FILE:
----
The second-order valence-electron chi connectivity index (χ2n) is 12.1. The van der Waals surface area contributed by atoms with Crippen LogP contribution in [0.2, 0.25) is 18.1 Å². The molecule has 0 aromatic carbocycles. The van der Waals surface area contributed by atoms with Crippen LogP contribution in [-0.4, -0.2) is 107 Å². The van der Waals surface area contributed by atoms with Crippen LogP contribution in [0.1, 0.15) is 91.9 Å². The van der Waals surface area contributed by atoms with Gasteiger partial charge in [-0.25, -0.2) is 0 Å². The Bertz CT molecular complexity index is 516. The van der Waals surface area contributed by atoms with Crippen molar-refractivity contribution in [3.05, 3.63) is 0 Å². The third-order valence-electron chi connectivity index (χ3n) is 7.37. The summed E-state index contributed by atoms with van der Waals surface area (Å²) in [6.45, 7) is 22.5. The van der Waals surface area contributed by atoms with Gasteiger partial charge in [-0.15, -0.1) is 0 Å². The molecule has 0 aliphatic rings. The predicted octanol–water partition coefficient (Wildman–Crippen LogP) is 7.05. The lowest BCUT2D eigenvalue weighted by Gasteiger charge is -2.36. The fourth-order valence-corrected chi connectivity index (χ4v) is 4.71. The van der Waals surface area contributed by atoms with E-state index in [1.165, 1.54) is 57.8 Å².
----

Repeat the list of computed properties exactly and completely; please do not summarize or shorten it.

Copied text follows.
The second-order valence-electron chi connectivity index (χ2n) is 12.1. The van der Waals surface area contributed by atoms with Crippen LogP contribution in [0.2, 0.25) is 18.1 Å². The molecule has 0 aromatic carbocycles. The van der Waals surface area contributed by atoms with Crippen LogP contribution in [-0.4, -0.2) is 107 Å². The van der Waals surface area contributed by atoms with Crippen LogP contribution in [0.1, 0.15) is 91.9 Å². The van der Waals surface area contributed by atoms with Gasteiger partial charge in [-0.25, -0.2) is 0 Å². The Bertz CT molecular complexity index is 516. The van der Waals surface area contributed by atoms with Crippen molar-refractivity contribution in [3.05, 3.63) is 0 Å². The third-order valence-electron chi connectivity index (χ3n) is 7.37. The summed E-state index contributed by atoms with van der Waals surface area (Å²) in [6.45, 7) is 22.5. The van der Waals surface area contributed by atoms with Gasteiger partial charge in [-0.15, -0.1) is 0 Å². The molecule has 0 aliphatic rings. The predicted octanol–water partition coefficient (Wildman–Crippen LogP) is 7.05. The lowest BCUT2D eigenvalue weighted by Gasteiger charge is -2.36. The fourth-order valence-corrected chi connectivity index (χ4v) is 4.71. The van der Waals surface area contributed by atoms with E-state index in [1.165, 1.54) is 57.8 Å².